Field ob­ser­va­tion

The Guardian Weekly - - Books - Alex Pre­ston

The Way of the Hare by Mar­i­anne Tay­lor

Blooms­bury, 288pp

A cou­ple of years ago, two na­ture writ­ers car­ried out a po­lite but pointed ex­change in the pages of the New States­man. They were Mark Cocker and Robert Mac­far­lane, and the ar­gu­ment – which came first in an es­say by Cocker, then in a lu­cid re­sponse by Mac­far­lane – was about “the new na­ture writ­ing”. Cocker’s con­tention was that the suc­cess­ful books pub­lished by the likes of Mac­far­lane, He­len Mac­don­ald and Kath­leen Jamie were prod­ucts of the li­brary rather than the field – they priv­i­leged po­etry over hard science. Mac­far­lane’s ri­poste spoke of the trans­for­ma­tional power of good na­ture ure writ­ing, of the way a well-turned sen­tencece can “re­vise our eth­i­cal re­la­tions with the nat­u­ralat­u­ral world”.

I thought of this ar­gu­ment as I was read­ing Mar­i­anne Tay­lor’s r’s The Way of the Hare. It’s a beau­ti­ful book,k, with a strik­ing wood­cut cover, gor­geously il­lus­trated us­trated with Tay­lor’s own sketches and pho­to­graphs.graphs. The whole pack­age sum­moned a cer­tain n ex­pec­ta­tion, that here was an­other chap­ter in the de­vel­op­ment of “the new na­ture writ­ing”, ann H is for Hare, if you will. I ex­pected the book too do what this mod­ern genre does best – to de­liv­err ec­static en­coun­ters with the nat­u­ral world, each of them fil­tered through cen­turies of f lit­er­a­ture, each of them ef­fect­ing some me pro­found change on the au­thor.or.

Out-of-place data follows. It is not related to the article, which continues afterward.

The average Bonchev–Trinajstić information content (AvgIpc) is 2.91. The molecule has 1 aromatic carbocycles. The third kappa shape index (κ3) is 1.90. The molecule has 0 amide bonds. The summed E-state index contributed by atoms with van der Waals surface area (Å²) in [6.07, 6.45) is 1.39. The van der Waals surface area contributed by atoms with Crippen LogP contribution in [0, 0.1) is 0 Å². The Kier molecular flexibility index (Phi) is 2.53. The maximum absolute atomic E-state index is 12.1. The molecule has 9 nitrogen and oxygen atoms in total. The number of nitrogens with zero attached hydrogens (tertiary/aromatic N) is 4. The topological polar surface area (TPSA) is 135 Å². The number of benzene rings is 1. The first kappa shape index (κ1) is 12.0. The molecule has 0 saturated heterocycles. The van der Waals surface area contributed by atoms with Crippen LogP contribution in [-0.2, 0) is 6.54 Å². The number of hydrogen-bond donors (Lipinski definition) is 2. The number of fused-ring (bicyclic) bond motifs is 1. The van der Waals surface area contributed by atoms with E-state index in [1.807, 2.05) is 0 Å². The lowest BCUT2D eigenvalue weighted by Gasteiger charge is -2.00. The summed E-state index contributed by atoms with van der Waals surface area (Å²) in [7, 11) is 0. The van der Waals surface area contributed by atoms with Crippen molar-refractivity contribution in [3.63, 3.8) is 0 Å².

In fact, The Way of the Hare is an old-fash­ioned ed book, and re­minded me less of “the new na­ture writ­ing”rit­ing” than of an­other pub­lish­ing lish­ing phe­nom­e­non – the Collins

‘They know that hu­man­sumans mean bad news’ … the elu­sive hare

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